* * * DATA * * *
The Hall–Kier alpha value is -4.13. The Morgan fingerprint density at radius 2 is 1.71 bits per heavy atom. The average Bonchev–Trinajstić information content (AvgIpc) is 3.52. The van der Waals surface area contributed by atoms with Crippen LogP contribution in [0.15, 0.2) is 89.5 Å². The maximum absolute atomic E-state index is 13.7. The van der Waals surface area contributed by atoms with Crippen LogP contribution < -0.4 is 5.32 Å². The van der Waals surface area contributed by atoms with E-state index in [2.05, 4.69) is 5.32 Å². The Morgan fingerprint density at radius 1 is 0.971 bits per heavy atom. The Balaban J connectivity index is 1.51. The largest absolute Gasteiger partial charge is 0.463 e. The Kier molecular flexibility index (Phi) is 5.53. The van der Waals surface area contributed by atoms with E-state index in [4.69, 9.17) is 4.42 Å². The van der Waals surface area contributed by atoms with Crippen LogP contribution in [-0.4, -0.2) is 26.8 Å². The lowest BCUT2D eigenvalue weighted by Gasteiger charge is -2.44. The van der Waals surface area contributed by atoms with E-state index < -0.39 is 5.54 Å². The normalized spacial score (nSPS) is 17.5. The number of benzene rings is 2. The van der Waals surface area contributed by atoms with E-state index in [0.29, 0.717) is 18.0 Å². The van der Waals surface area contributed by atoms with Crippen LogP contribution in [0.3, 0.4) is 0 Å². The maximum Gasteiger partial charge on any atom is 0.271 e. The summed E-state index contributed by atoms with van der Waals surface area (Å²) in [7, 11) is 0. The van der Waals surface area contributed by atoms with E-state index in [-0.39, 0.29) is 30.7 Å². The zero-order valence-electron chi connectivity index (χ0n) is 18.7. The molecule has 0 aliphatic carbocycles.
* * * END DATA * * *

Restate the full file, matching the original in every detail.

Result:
The Hall–Kier alpha value is -4.13. The Morgan fingerprint density at radius 2 is 1.71 bits per heavy atom. The average Bonchev–Trinajstić information content (AvgIpc) is 3.52. The van der Waals surface area contributed by atoms with Crippen LogP contribution in [0.15, 0.2) is 89.5 Å². The maximum absolute atomic E-state index is 13.7. The van der Waals surface area contributed by atoms with Crippen LogP contribution < -0.4 is 5.32 Å². The van der Waals surface area contributed by atoms with E-state index in [2.05, 4.69) is 5.32 Å². The Morgan fingerprint density at radius 1 is 0.971 bits per heavy atom. The Balaban J connectivity index is 1.51. The largest absolute Gasteiger partial charge is 0.463 e. The Kier molecular flexibility index (Phi) is 5.53. The van der Waals surface area contributed by atoms with E-state index in [4.69, 9.17) is 4.42 Å². The van der Waals surface area contributed by atoms with Crippen LogP contribution in [-0.4, -0.2) is 26.8 Å². The lowest BCUT2D eigenvalue weighted by Gasteiger charge is -2.44. The van der Waals surface area contributed by atoms with E-state index < -0.39 is 5.54 Å². The normalized spacial score (nSPS) is 17.5. The number of benzene rings is 2. The van der Waals surface area contributed by atoms with E-state index in [0.29, 0.717) is 18.0 Å². The van der Waals surface area contributed by atoms with Crippen LogP contribution in [0.3, 0.4) is 0 Å². The maximum Gasteiger partial charge on any atom is 0.271 e. The summed E-state index contributed by atoms with van der Waals surface area (Å²) in [7, 11) is 0. The van der Waals surface area contributed by atoms with E-state index in [-0.39, 0.29) is 30.7 Å². The zero-order valence-electron chi connectivity index (χ0n) is 18.7. The molecule has 0 aliphatic carbocycles.